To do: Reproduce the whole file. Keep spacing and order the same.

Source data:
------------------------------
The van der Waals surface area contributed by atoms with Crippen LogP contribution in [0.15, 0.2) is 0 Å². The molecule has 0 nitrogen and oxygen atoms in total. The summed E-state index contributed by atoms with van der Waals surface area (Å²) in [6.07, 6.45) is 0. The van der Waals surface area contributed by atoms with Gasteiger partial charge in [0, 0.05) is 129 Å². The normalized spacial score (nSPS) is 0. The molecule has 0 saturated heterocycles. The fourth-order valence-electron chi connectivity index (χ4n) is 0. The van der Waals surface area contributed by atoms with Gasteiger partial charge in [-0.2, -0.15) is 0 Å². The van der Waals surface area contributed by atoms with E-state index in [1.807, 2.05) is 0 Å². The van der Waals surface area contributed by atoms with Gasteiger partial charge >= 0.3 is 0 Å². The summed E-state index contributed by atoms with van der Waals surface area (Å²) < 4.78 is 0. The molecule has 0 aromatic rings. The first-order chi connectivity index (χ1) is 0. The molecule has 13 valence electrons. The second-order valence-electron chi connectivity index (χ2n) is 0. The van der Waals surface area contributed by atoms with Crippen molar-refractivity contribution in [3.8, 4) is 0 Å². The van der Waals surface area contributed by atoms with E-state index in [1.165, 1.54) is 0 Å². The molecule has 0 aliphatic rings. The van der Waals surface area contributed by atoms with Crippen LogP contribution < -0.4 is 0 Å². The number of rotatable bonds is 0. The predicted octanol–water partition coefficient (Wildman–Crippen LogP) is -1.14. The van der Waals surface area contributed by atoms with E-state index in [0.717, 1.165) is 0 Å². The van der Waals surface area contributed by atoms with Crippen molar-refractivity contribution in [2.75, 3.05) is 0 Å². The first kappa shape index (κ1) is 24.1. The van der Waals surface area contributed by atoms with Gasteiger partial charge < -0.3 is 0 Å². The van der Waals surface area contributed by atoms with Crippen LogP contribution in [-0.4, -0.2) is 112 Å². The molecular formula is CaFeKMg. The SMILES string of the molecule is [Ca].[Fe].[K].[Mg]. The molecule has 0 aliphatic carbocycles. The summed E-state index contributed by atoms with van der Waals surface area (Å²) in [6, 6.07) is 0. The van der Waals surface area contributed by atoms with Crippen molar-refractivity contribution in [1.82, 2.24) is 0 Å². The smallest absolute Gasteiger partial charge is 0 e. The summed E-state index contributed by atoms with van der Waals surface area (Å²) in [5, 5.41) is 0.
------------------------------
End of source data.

The van der Waals surface area contributed by atoms with Crippen LogP contribution in [0.15, 0.2) is 0 Å². The molecule has 0 nitrogen and oxygen atoms in total. The summed E-state index contributed by atoms with van der Waals surface area (Å²) in [6.07, 6.45) is 0. The van der Waals surface area contributed by atoms with Gasteiger partial charge in [0, 0.05) is 129 Å². The normalized spacial score (nSPS) is 0. The molecule has 0 saturated heterocycles. The fourth-order valence-electron chi connectivity index (χ4n) is 0. The van der Waals surface area contributed by atoms with Gasteiger partial charge in [-0.2, -0.15) is 0 Å². The van der Waals surface area contributed by atoms with E-state index in [1.807, 2.05) is 0 Å². The van der Waals surface area contributed by atoms with Gasteiger partial charge >= 0.3 is 0 Å². The summed E-state index contributed by atoms with van der Waals surface area (Å²) < 4.78 is 0. The molecule has 0 aromatic rings. The first-order chi connectivity index (χ1) is 0. The molecule has 13 valence electrons. The second-order valence-electron chi connectivity index (χ2n) is 0. The van der Waals surface area contributed by atoms with Crippen molar-refractivity contribution in [3.8, 4) is 0 Å². The van der Waals surface area contributed by atoms with E-state index in [1.165, 1.54) is 0 Å². The molecule has 0 aliphatic rings. The van der Waals surface area contributed by atoms with Crippen LogP contribution < -0.4 is 0 Å². The number of rotatable bonds is 0. The predicted octanol–water partition coefficient (Wildman–Crippen LogP) is -1.14. The van der Waals surface area contributed by atoms with E-state index in [0.717, 1.165) is 0 Å². The van der Waals surface area contributed by atoms with Crippen molar-refractivity contribution in [2.75, 3.05) is 0 Å². The first kappa shape index (κ1) is 24.1. The van der Waals surface area contributed by atoms with Gasteiger partial charge < -0.3 is 0 Å². The van der Waals surface area contributed by atoms with Crippen LogP contribution in [-0.4, -0.2) is 112 Å². The molecular formula is CaFeKMg. The SMILES string of the molecule is [Ca].[Fe].[K].[Mg]. The molecule has 0 aliphatic carbocycles. The summed E-state index contributed by atoms with van der Waals surface area (Å²) in [6, 6.07) is 0. The van der Waals surface area contributed by atoms with Crippen molar-refractivity contribution in [1.82, 2.24) is 0 Å². The smallest absolute Gasteiger partial charge is 0 e. The summed E-state index contributed by atoms with van der Waals surface area (Å²) in [5, 5.41) is 0.